Alcantara v. Donaghue et al

Filing 86

MEMORANDUM & ORDER, Defendants' motion for summary judgment is granted in part and denied in part. The litigation may proceed solely as to Alcantara's failure-to-intervene claim. The parties are respectfully referred to Magistrate Judge Robert M. Levy for continued pre-trial management of this case. So Ordered by Judge Eric N. Vitaliano on 4/30/2022. (Lee, Tiffeny)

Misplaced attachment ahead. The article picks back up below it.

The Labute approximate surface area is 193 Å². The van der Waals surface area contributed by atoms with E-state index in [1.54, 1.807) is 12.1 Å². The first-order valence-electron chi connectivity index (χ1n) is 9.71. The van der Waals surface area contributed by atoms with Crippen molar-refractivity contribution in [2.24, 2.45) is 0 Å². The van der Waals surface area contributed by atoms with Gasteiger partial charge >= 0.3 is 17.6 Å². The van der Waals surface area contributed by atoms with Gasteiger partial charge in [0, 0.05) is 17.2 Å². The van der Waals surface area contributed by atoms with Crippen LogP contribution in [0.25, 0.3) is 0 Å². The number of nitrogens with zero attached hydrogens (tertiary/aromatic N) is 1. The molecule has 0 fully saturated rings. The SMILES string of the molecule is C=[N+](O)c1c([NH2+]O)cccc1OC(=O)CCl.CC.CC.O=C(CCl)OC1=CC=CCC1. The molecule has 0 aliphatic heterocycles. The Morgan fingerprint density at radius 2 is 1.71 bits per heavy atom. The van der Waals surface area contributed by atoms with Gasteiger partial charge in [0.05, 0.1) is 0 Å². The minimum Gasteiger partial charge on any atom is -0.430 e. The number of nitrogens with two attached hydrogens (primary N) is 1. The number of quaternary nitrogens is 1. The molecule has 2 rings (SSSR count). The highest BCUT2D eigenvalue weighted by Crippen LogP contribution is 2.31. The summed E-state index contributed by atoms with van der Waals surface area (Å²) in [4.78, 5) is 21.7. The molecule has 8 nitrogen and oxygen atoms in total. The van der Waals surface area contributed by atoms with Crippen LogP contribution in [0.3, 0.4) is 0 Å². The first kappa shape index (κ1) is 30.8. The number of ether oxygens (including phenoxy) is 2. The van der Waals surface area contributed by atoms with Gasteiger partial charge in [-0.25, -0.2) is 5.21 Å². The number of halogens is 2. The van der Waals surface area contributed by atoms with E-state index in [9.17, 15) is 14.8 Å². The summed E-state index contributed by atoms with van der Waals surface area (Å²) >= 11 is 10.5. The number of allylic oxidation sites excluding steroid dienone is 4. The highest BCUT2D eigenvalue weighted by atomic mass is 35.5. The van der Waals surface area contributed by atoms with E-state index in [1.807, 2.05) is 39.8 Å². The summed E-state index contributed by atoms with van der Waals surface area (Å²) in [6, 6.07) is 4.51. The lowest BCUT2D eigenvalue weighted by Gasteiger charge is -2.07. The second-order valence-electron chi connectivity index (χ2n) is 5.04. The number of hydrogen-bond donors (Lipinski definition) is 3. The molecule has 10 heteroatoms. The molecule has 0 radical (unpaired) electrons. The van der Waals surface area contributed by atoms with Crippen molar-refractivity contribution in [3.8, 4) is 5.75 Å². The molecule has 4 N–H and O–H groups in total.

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Case 1:15-cv-05584-ENV-RML Document 86 Filed 05/06/22 Page 1 of 13 PageID #: 699 UNITED STATES DISTRICT COURT EASTERN DISTRICT OF NEW YORK -------------------------------------------------------------- x CIRILO ALCANTARA, : : Plaintiff, : : -against: : RICHARD DIGANGI and JOHN WEIBURG, : : Defendants. : -------------------------------------------------------------- x MEMORANDUM & ORDER 15-cv-5584 (ENV) (RML) VITALIANO, D.J. Plaintiff Cirilo Alcantara, currently incarcerated at Clinton Correctional Facility, brings this pro se action under 42 U.S.C. § 1983, alleging that Officers Richard DiGangi and John Weiburg, both members of the NYPD, used excessive force during his May 30, 2012 arrest and then denied him timely access to medical treatment for the injuries he sustained during that arrest. The parties engaged in discovery, and defendants now move for summary judgment on all claims. Defs. Br., Dkt. 70.1 For the reasons that follow, defendants’ motion is granted in part and denied in part. Background The underlying facts are drawn from the submissions of the parties, including defendants’ statement of undisputed material facts (“SOF”), Dkt. 75, which accepts plaintiff’s version of events as true for purposes of the motion only.2 The facts are construed, as they must be in the 1 The Court denied a prior motion for summary judgment filed by defendants for failure to follow Local Civil Rule 56.2 (Notice to Pro Se Litigant who Opposes a Motion for Summary Judgment). See Dkt. 68. Their re-filed summary judgment motion is now in compliance with Rule 56.2 and the order granting leave to re-file. 2 Defendants’ SOF complies with Local Civil Rule 56.1. That same rule requires plaintiff, as the party opposing the motion, to submit a response to defendants’ SOF, indicating which facts are 1 Case 1:15-cv-05584-ENV-RML Document 86 Filed 05/06/22 Page 2 of 13 PageID #: 700 summary judgment context, in the light most favorable to Alcantara as the non-movant party. Allstate Ins. Co. v. Hamilton Beach/Proctor Silex, Inc., 473 F.3d 450, 456 (2d Cir. 2007). Though the parties quarrel over certain specifics of the confrontation between Alcantara and Officers DiGangi and Weiburg, the core events surrounding plaintiff’s arrest are undisputed. On May 30, 2012, from their home on Staten Island, Cirilo Alcantara’s stepsons called the police to report that Alcantara had raped his daughter. SOF ¶ 1; CSOF ¶ 1. Upon learning that the police had been called, Alcantara, who was “very drunk” at the time, went outside, hid underneath his car, and fell asleep. SOF ¶¶ 2–4; CSOF ¶¶ 2–4. When Alcantara awoke several hours later, his neighbor reiterated to him that the police had been called. SOF ¶ 4; CSOF ¶ 4. Alcantara told his neighbor that he “didn’t want to go to jail,” the two men began “pushing and shoving” each other and, eventually, his neighbor threw Alcantara to the ground. SOF ¶¶ 5–6; Manningham Decl. Ex. B (Alcantara Dep.), Dkt. 72-2, at 24:14–25:13. After the scuffle, officers DiGangi and Weiburg arrived on the scene and placed Alcantara in handcuffs. SOF ¶¶ 7–8; CSOF ¶¶ 7–8. Alcantara then sat on the sidewalk and in dispute. See Local Civ. R. 56.1(b)–(d). Ordinarily, “[a] nonmoving party's failure to respond to a Rule 56.1 statement permits the court to conclude that the facts asserted in the statement are uncontested and admissible.” T.Y. v. N.Y.C. Dep't of Educ., 584 F.3d 412, 418 (2d Cir. 2009). Although pro se litigants are not excused from the requirements of Rule 56.1, see Wali v. One Source Co., 678 F. Supp. 2d 170, 178 (S.D.N.Y. 2009), they are entitled to “special solicitude . . . when confronted with motions for summary judgment,” Graham v. Lewinski, 848 F.2d 342, 344 (2d Cir. 1988). Here, Alcantara attached several pieces of evidence to, and argued the accuracy of certain of defendants’ facts in, his initial opposition papers, but he did not submit a formal counterstatement of facts in compliance with Rule 56.1(b). See generally Pl. Opp., Dkt. 80. Plaintiff did, however, submit a counterstatement of facts with his sur-reply papers. See Pl. SurReply, Dkt. 85, at Ex. A (“CSOF”). Most, but not all, of the statements in plaintiff’s CSOF are supported by citations to record evidence, as required by Rule 56.1(d). Accordingly, in light of Alcantara’s pro se status, the Court has conducted an independent review of the record and will consider, for purposes of the instant motion, plaintiff’s arguments that are in fact supported by admissible record evidence. See Geldzahler v. New York Med. Coll., 746 F. Supp. 2d 618, 620 (S.D.N.Y. 2010); Wali, 678 F. Supp. 2d at 178. And, given plaintiff’s overall substantial compliance with the rule, any Rule 56.1 deficiencies in his filings will not be considered as an independent basis for decision. 2 Case 1:15-cv-05584-ENV-RML Document 86 Filed 05/06/22 Page 3 of 13 PageID #: 701 waited. SOF ¶ 9; CSOF ¶ 9. Next, for reasons unexplained anywhere in the record, a third police officer arrived on the scene in a second police car. SOF ¶ 11; CSOF ¶ 11. Officers DiGangi and Weiburg “stood [Alcantara] up,” and the third officer punched him in the face twice. SOF ¶¶ 12–13; CSOF ¶¶ 12–13. Defendants then turned Alcantara over to two other officers, Sergeant Donaghue-Gold and Officer Liconti, who transported plaintiff back to the 122nd precinct, SOF ¶¶ 14, 17; CSOF ¶¶ 14, 17, while the third officer—never identified or sued, even as “John Doe”—mysteriously disappears from the tale. Once at the precinct, Alcantara told the detective assigned to his case, Detective Ng, that he was feeling bad and asked to be taken to the hospital. SOF ¶ 18; CSOF ¶ 18. Detective Ng eventually acquiesced and called Alcantara an ambulance. Id.; Alcantara Dep. at 30:4–14. Though the record is unclear as to how much time passed before he complained to Detective Ng or precisely how long it took for an ambulance to be called, see Alcantara Dep. at 30:15–31:19, medical records show that Alcantara arrived at the hospital in an ambulance at 3:25 a.m. on May 31, 2012, approximately four hours after his arrest. SOF ¶¶ 16, 19; CSOF ¶¶ 16, 19. Emergency room doctors then treated a wound on Alcantara’s lip with sutures and cleaned and dressed an abrasion on the bridge of his nose. SOF ¶ 19; CSOF ¶ 19; Manningham Decl. Ex. D, Dkt. 72-4, at 18. Alcantara returned to the precinct and was detained at Rikers and awaited trial. Alcantara Dep. at 34:20–25. On April 25, 2013, Alcantara was convicted of sexual abuse in the first degree and criminal sexual act in the first degree. SOF ¶ 21; CSOF ¶ 21; see also Manningham Decl. Ex. E, Dkt. 72-5, at 2. Before trial and after, while in custody, Alcantara would request and receive additional treatment for the injuries he was dealt on the night of his arrest. Most notably, the day after his hospital visit, Alcantara noticed significant shoulder pain. Alcantara Dep. at 32:8–13. He was eventually treated in June 2012 for an abrasion on his shoulder that had become infected. 3 Case 1:15-cv-05584-ENV-RML Document 86 Filed 05/06/22 Page 4 of 13 PageID #: 702 Pl. Opp. Ex. F, Dkt. 80-6. 3 Further, in August 2013, it was determined that Alcantara’s nose had in fact been broken on the night of his arrest, following the physical confrontation first with his neighbor and later with police, and would require surgery. Pl. Opp. Ex. G, Dkt. 80-6. This lawsuit followed. Legal Standard Summary judgment shall be granted in the absence of a genuine dispute as to any material fact and upon a showing that the movant is entitled to judgment as a matter of law. Fed. R. Civ. P. 56(a); see also Celotex Corp. v. Catrett, 477 U.S. 317, 322, 106 S. Ct. 2548, 91 L. Ed. 2d 265 (1986). “[A] fact is material if it ‘might affect the outcome of the suit under the governing law.’” Royal Crown Day Care LLC v. Dep’t of Health & Mental Hygiene of the City of New York, 746 F.3d 538, 544 (2d Cir. 2014) (quoting Anderson v. Liberty Lobby, Inc., 477 U.S. 242, 248, 106 S. Ct. 2505, 91 L. Ed. 2d 202 (1986)). Courts do not try issues of fact at the summary judgment stage, but instead merely “determine whether there are issues of fact to be tried.” Sutera v. Schering Corp., 73 F.3d 13, 16 (2d Cir. 1995) (quoting Katz v. Goodyear Tire & Rubber Co., 737 F.2d 238, 244 (2d Cir. 1984)). The movant carries the burden of demonstrating there is no genuine dispute as to any material fact, Jeffreys v. City of New York, 426 F.3d 549, 553 (2d Cir. 2005), and the motion court will resolve all ambiguities and draw all permissible factual inferences in the light most favorable to the party opposing the motion. See Sec. Ins. Co. of Hartford v. Old Dominion Freight Line, Inc., 391 F.3d 77, 83 (2d Cir. 2004). Where the nonmoving party “will bear the 3 Although plaintiff has not authenticated these medical records, the Court may consider them on this motion, as defendants have not objected to their authenticity and, in any event, “it is wellestablished that even inadmissible evidence may properly be considered on summary judgment if it may reasonably be reduced to admissible form at trial.” Parks v. Blanchette, 144 F. Supp. 3d 282, 293 (D. Conn. 2015) (cleaned up). 4 Case 1:15-cv-05584-ENV-RML Document 86 Filed 05/06/22 Page 5 of 13 PageID #: 703 burden of proof at trial,” it bears the initial procedural burden at summary judgment of demonstrating that undisputed facts “establish the existence of [each] element essential to that party’s case.” Celotex Corp., 477 U.S. at 322–23. “If, as to the issue on which summary judgment is sought, there is any evidence in the record from which a reasonable inference could be drawn in favor of the opposing party, summary judgment is improper.” Hetchkop v. Woodlawn at Grassmere, Inc., 116 F.3d 28, 33 (2d Cir. 1997). When the parties cross-move for summary judgment, “each party’s motion must be examined on its own merits, and in each case all reasonable inferences must be drawn against the party whose motion is under consideration.” Lumbermens Mut. Cas. Co. v. RGIS Inventory Specialists, LLC, 628 F.3d 46, 51 (2d Cir. 2010) (quoting Morales v. Quintel Entm’t, Inc., 249 F.3d 115, 121 (2d Cir. 2001)). Finally, mindful that plaintiff is proceeding pro se, the Court reads his papers liberally and interprets them as raising the strongest arguments they suggest. See Weinstein v. Albright, 261 F.3d 127, 132 (2d Cir. 2001); Burgos v. Hopkins, 14 F.3d 787, 790 (2d Cir. 1994). Discussion I. Excessive Force The Fourth Amendment prohibits the use of excessive force by a police officer against a pre-trial detainee. 4 See Tracy v. Freshwater, 623 F.3d 90, 96 (2d Cir. 2010). In evaluating an excessive force claim, the central question is “whether the officers’ actions are ‘objectively reasonable’ in light of the facts and circumstances confronting them, without regard to their 4 Alcantara’s complaint purports to bring claims of excessive force under the Eighth and Fourteenth Amendments, see Compl., Dkt. 1, at ¶¶ 24–29, but excessive force claims pleaded by pre-trial detainees must be brought under the Fourth Amendment, which is more favorable to § 1983 plaintiffs. See Graham v. Connor, 490 U.S. 386, 395, 109 S. Ct. 1865, 1872, 104 L. Ed. 2d 443 (1989). Notwithstanding the complaint’s misidentification of the proper legal vehicle, the Court proceeds to analyze Alcantara’s excessive force claims under the Fourth Amendment. See Portillo v. City of New York, 2020 WL 2836435, at *4 (S.D.N.Y. June 1, 2020). 5 Case 1:15-cv-05584-ENV-RML Document 86 Filed 05/06/22 Page 6 of 13 PageID #: 704 underlying intent or motivation.” Graham, 490 U.S. at 396. Objective reasonableness depends on the totality of the circumstances, but may turn on: (1) the nature and severity of the crime leading to the arrest; (2) whether the suspect posed an immediate threat to the safety of the officer or others; and/or (3) whether the suspect actively resisted or attempted to evade arrest. Id. Further, courts must be mindful that “‘[n]ot every push or shove, even if it may later seem unnecessary in the peace of a judge’s chambers,’ violates the Fourth Amendment.” Id. at 396, 109 S. Ct. 1865, 1872 (quoting Johnson v. Glick, 481 F.2d 1028, 1033 (2d Cir. 1973)). There are two theories under which an excessive force claim may lie: (1) when the officer “directly participates in an assault”; or (2) when the officer “is present during the assault[] and fails to intercede on behalf of the victim even though he had a reasonable opportunity to do so.” Vesterhalt v. City of New York, 667 F. Supp. 2d 292, 297 (S.D.N.Y. 2009) (quoting Ricciuti v. N.Y.C. Transit Auth., 124 F.3d 123, 129 (2d Cir. 1997)). Alcantara contends defendants are liable under both theories. A. Direct Participation Alcantara first claims that defendants used excessive force when they brought him to the ground to effectuate his arrest. In support, Alcantara points to the medical evidence of his shoulder injury and the grand jury testimony from both officers. Specifically, he highlights that Officer Weiburg testified that he “grabbed both of [plaintiff’s] wrists to turn him around to place handcuffs on him” and “had taken him down to the ground asking him to stop resisting.” Pl. Opp. Ex. A, Dkt. 80-1, at 5:1–18. Likewise, Officer DiGangi testified that they “placed [Alcantara] up against the house” and, after he resisted arrest and tried to run away, they took him down. Pl. Opp. Ex. B, Dkt. 80-2, at 14:14–24. In his own deposition, plaintiff did not mention the takedown, stating only that at the time of his arrest, “they g[o]t me a shirt, I put it on, and then they handcuffed me.” Alcantara Dep. at 26:12–13. 6 Case 1:15-cv-05584-ENV-RML Document 86 Filed 05/06/22 Page 7 of 13 PageID #: 705 Little separates the accounts of the involved parties’ stories of Alcantara’s handcuffing. Those accounts hobble the “direct participation” subset of plaintiff’s excessive force claim from the outset. They show that the amount of force used by the officers to effectuate Alcantara’s arrest was neither excessive nor exceptional; indeed, other courts have found similar uses of force to be de minimis. See Rodriguez v. Village of Ossining, 918 F. Supp. 2d 230, 241 (S.D.N.Y. 2013) (finding officer’s grabbing of plaintiff’s arms and pushing her against a car to be de minimis and granting summary judgment) Rincon v. City of New York, No. 03 CIV. 8276 (LAP), 2005 WL 646080, at *5 (S.D.N.Y. Mar. 21, 2005) (finding officer’s wrestling plaintiff to the ground de minimis and granting summary judgment). Simply put, using the yardstick fashioned by the Supreme Court in Graham, there can be no reasonable dispute that the officers’ use of force was objectively reasonable. Alcantara was arrested on suspicion of rape, an unquestionably serious crime. He also posed at least some threat to those around him, as Alcantara, a full-grown man, was drunk and had been belligerent towards his neighbor prior to the officers’ arrival. See Alcantara Dep. at 24:14–16 (“I told him that I didn’t want to go to jail and so we were like pushing and shoving.”). Finally, Alcantara was brought to the ground only after he began resisting arrest.5 Under these circumstances, no 5 During his deposition, far from undercutting the officers’ testimony, Alcantara admitted that he wanted to run away before the officers arrived and that he fought with his neighbor because “he didn’t want to be arrested.” Alcantara Dep. at 24:14–25, 26:5–6. The only countervailing consideration is the contention in his opposition memorandum that, at his criminal trial, “the jury rejected [the] prosecutor’s contention that plaintiff had resisted arrest.” Pl. Opp. at 5. To the contrary, as is clear from the public court documents submitted by the parties and filed in Alcantara’s habeas petition, of which the court may properly take judicial notice on a motion for summary judgment, see, e.g., Sutton ex rel. Rose v. Wachovia Sec., LLC, 208 F. App'x 27, 29 (2d Cir. 2006); Spandex House, Inc. v. Hartford Fire Ins. Co., 407 F. Supp. 3d 242, 256 (S.D.N.Y. 2019), aff'd, 816 F. App'x 611 (2d Cir. 2020), no resisting arrest charge was presented to the jury. See Pl. Ex. I (Certificate of Conviction), Dkt. 80-9 (“Charge(s): Crim Sex Act 1o, PL 130.50-3; Sex Abuse 3o, PL 130.65-3”); see generally State Court Record, Dkt. 9, Alcantara v. Bell, 19-cv-3686 (June 19, 2019). 7 Case 1:15-cv-05584-ENV-RML Document 86 Filed 05/06/22 Page 8 of 13 PageID #: 706 reasonable jury could find the officers’ mild use of force excessive. In what appears to be an effort to embellish his claims, in his motion papers, Alcantara also spotlights his allegation that Officers DiGangi and Weiburg threw him to the ground and stomped on his shoulder and back in front of the 122nd precinct. See Pl. Opp. (citing Compl. ¶ 18). At this point, though, mere allegations will not do. Although there is evidence that Alcantara suffered shoulder injuries, his contention that they were caused by Officers DiGangi and Weiburg is unsupported. Much to the contrary, both officers attest in sworn statements that they did not even transport plaintiff back to the precinct, let alone stomp Alcantara upon his arrival there. See Weiburg Decl., Dkt. 59, ¶¶ 10–11; DiGangi Decl., Dkt. 60, ¶¶ 10–11. Moreover, plaintiff’s shifting narrative helps eviscerate his claims. Pointedly, although his complaint alleged that the officers attacked him outside of the precinct, see Compl. ¶ 18, Alcantara’s motion papers claim that the alleged attack occurred after he was in handcuffs but before defendants turned him over to Sergeant Donaghoue-Gold and Officer Liconti, see Pl. Opp. at 3, which, as the undisputed Rule 56.1 statements show, occurred at the scene of his arrest, see SOF ¶¶ 14–15; CSOF ¶¶ 14–15. What’s more, although Alcantara was asked at his deposition about defendants’ conduct both during the arrest and at the precinct, conspicuously absent from his answers is any mention of a shoulder stomp. See Alcantara Dep. at 26–30. Plaintiff did, however, admit that his neighbor “threw him to the floor” before the officers arrived. See id. at 25:12. Accordingly, given the material facts about which there is no genuine dispute, no reasonable juror could find that the officers used excessive force when arresting Alcantara. Defendants’ motion for summary judgment on the direct participation subset of plaintiff’s excessive force claim must, therefore, be granted. 8 Case 1:15-cv-05584-ENV-RML Document 86 Filed 05/06/22 Page 9 of 13 PageID #: 707 B. Failure to Intervene Whether an officer had a realistic chance to intervene to blunt the use of excessive force by another officer “is normally a question for the jury, unless, considering all the evidence, a reasonable jury could not possibly conclude otherwise.” Terebesi v. Torreso, 764 F.3d 217, 244 (2d Cir. 2014) (cleaned up). As the Second Circuit has explained, this question turns on the totality of the circumstances the record establishes, including “the number of officers present, their relative placement, the environment in which they acted, the nature of the assault, and a dozen other considerations.” Figueroa v. Mazza, 825 F.3d 89, 107 (2d Cir. 2016). “Among these considerations, of course, the assault's duration will always be relevant and will frequently assume great importance.” Id. Figueroa itself is instructive. There, two officers faced a claim brought under a failureto-intervene theory after plaintiff had been punched multiple times in a police car by an officer who, as is the case here, remained unidentified throughout the proceedings. Id. at 106. At trial, the district court interpreted the plaintiff’s testimony to be a reenactment of the assault and timed the assault to have lasted 20 seconds. Id. The court then reasoned that when an assault takes less than 30 seconds, officers who are present lack sufficient time to intervene and, as a result, it granted the arresting officers’ judgment as a matter of law. Id. The Second Circuit disagreed. Id. at 108. It observed that other testimony at the trial suggested the assault lasted longer than 30 seconds. Id. at 107. But, more instructively here, the Figueroa court rejected any bright-line rule based on the length of the assault, directing courts instead to evaluate the totality of the circumstances. Id. “The essential inquiry,” the Circuit held, “is whether, under the circumstances actually presented, an officer’s failure to intervene permits a reasonable conclusion that he became a ‘tacit collaborator’ in the unlawful conduct of another.” Id. at 107–08 (quoting O'Neill v. Krzeminski, 839 F.2d 9, 11–12 (2d Cir. 1988)). 9 Case 1:15-cv-05584-ENV-RML Document 86 Filed 05/06/22 Page 10 of 13 PageID #: 708 Focused on the record, Figueroa highlighted the officers’ close proximity to plaintiff and found that nothing suggested they could not have either physically intervened by getting out of the police car or at least called out to rebuke the assaulting officer. Id. at 108. Accordingly, the Circuit concluded it could not hold that the assault “occurred so quickly that the defendant officers lacked time to intercede as a matter of law.” Id. Here, the record upon which the summary judgment motion lies creates issues ripe for jury resolution. Indeed, according to defendants’ own Rule 56.1 statement, “[a]fter being placed in handcuffs, [p]laintiff sat on the sidewalk and waited.” SOF ¶ 8. At that point, the assaulting officer arrived, defendants “stood plaintiff up,” and “the third officer punched plaintiff in the face twice.” Id. ¶¶ 12–13. The only relevant, additional detail in the record is Alcantara’s deposition testimony that when the assaulting officer arrived, he asked, “It was this one?” and defendants replied, “Yes.” Alcantara Dep. at 28:24–25. Neither Officer DiGangi nor Officer Weiburg contends that the punches were excusable in any way. Instead, they seek to avoid liability by arguing that the punches were “unexpected” and did not allow “adequate time to intervene.” Defs. Br. at 5–6. But nothing in the record indicates how much time elapsed between the anonymous officer’s arrival and the first punch, or between the first and second punches. Nor have the officers identified any “obstacles that might have hindered [their] ability to intercede.” See Ekukpe v. Santiago, 823 F. App'x 25, 32 (2d Cir. 2020) (affirming denial of summary judgment on failure to intervene claim) (quoting Figueroa, 825 F.3d at 107). Without evidence to establish these critical facts, defendants cannot show as a matter of law they could not have intervened either before the first punch or between the first and second punch, especially given their close physical proximity to plaintiff, having just stood him up. See also Ross v. Willis, 2021 WL 3500163, at *15 (S.D.N.Y. Aug. 9, 2021) (denying summary judgment on failure to intervene claim where the defendant-officers “were in easy 10 Case 1:15-cv-05584-ENV-RML Document 86 Filed 05/06/22 Page 11 of 13 PageID #: 709 reach of” the assaulting officer and “physically capable of stopping him”). Certainly, why defendants identified plaintiff to and stood him up for the unidentified officer is unexplained and troubling, and viewing this evidence in the light most favorable to plaintiff, a reasonable jury could readily conclude that defendants were, in fact, “tacit collaborator[s].” Figueroa, 825 F.3d at 108. Defendants’ motion for summary judgment on this claim is, consequently, denied. 6 II. Deliberate Indifference to Serious Medical Needs The Fourteenth Amendment protects pre-trial detainees from deliberate indifference to serious medical needs. See Chance v. Armstrong, 143 F.3d 698, 702 (2d Cir. 1998). Such claims are analyzed using a two-prong test. Id. First, plaintiff must have been deprived adequate medical care for a sufficiently serious medical condition. Id. This “contemplates ‘a condition of urgency’ that may result in ‘degeneration’ or ‘extreme pain.’” Id. at 703 (quoting Hathaway v. Coughlin, 37 F.3d 63, 66 (2d Cir. 1994)). Second, each defendant must have “recklessly failed to act with reasonable care to mitigate the risk that the condition posed . . . even though the defendant-official knew, or should have known, that the condition posed an excessive risk to health or safety.” Darnell v. Pineiro, 849 F.3d 17, 35 (2d Cir. 2017). This “requires proof of a mens rea greater than mere negligence.” Id. at 36.7 Here, the Court need not decide whether plaintiff was deprived adequate care for a 6 Defendants’ throwaway argument that they should be granted qualified immunity at the very least because “the law did not put defendants on notice that they could be liable for failing to intervene when the force consisted of two unexpected punches,” Defs. Br. at 6, is rejected for the same reasons; that is, defendants’ argument rests on the representation that the punches were unexpected, which a jury might find is belied by other circumstances. 7 After Darnell, claims made under the Fourteenth Amendment, like Alcantara’s, do not require a showing of subjective awareness; a showing of objective recklessness is sufficient. See Simmons v. Mason, 2019 WL 4525613, at *9–10 (S.D.N.Y. Sept. 18, 2019). 11 Case 1:15-cv-05584-ENV-RML Document 86 Filed 05/06/22 Page 12 of 13 PageID #: 710 sufficiently serious medical condition because no reasonable jury could find that either defendant had the mens rea requisite to establish liability. Plaintiff has offered no proof that defendants knew or should have known that plaintiff’s condition posed an excessive risk to his health or safety. For one, the record evidence shows that the only injury that would have been apparent to Officers DiGangi and Weiburg was some bleeding and facial abrasions. See Pl. Opp. Ex. D, Dkt. 63-4, at 1; Alcantara Dep. at 30:4–6. But slight bleeding and abrasions, especially when viewed alongside Alcantara’s failure to complain to defendants about his injuries and acknowledgement that he initially “didn’t feel the blows” due to his intoxication, see Alcantara Dep. at 30:23–25, would not lead an objectively reasonable officer to believe his injuries posed an “excessive” health or safety risk. See, e.g., Mikulec v. Town of Cheektowaga, 909 F. Supp. 2d 214, 223 (W.D.N.Y. 2012) (“[I]t cannot be said that Mikulec’s resulting injuries—some bleeding and abrasions—could have produced ‘death, degeneration, or extreme pain.’”); Ford v. Phillips, 2007 WL 946703, at *12 (S.D.N.Y. Mar. 27, 2007) (“Abrasions, a minor bruise, slight bleeding and scratches are not injuries that may produce death, degeneration or extreme pain, and no reasonable jury could find to the contrary.”). Finally, any claim of reckless indifference on the part of Officers DiGangi and Weiburg is belied by the fact that they did not simply leave Alcantara to suffer. In fact, defendants turned Alcantara over to other officers who took him back to the precinct, and after complaining about his pain, Detective Ng called an ambulance, and plaintiff arrived at the hospital about four hours after his arrest. Since no evidence suggests that his condition was aggravated during that time, no reasonable jury could conclude that allowing such a short delay was reckless. See Simpson v. Town of Warwick Police Dep’t, 159 F. Supp. 3d 419, 447 (S.D.N.Y. 2016) (“In light of the absence of any indication that more prompt treatment was necessary and the relatively minor delay before the officers brought [the arrestee] to [the jail where he received treatment], no 12 Case 1:15-cv-05584-ENV-RML Document 86 Filed 05/06/22 Page 13 of 13 PageID #: 711 reasonable jury could conclude that the police officers delayed providing [the arrestee] treatment with the subjective recklessness necessary to satisfy the subjective element of a deliberate indifference claim.” (quotations omitted)). With the nature of the injury sustained by plaintiff at the scene of the arrest and the time between his arrest and dispatch to the hospital all beyond genuine dispute, Officers DiGangi and Weiburg are entitled to summary judgment on this claim. Conclusion For the foregoing reasons, defendants’ motion for summary judgment is granted in part and denied in part. The litigation may proceed solely as to Alcantara’s failure-to-intervene claim. The parties are respectfully referred to Magistrate Judge Robert M. Levy for continued pre-trial management of this case. So Ordered. Dated: Brooklyn, New York April 30, 2022 /s/ Eric N. Vitaliano ERIC N. VITALIANO United States District Judge 13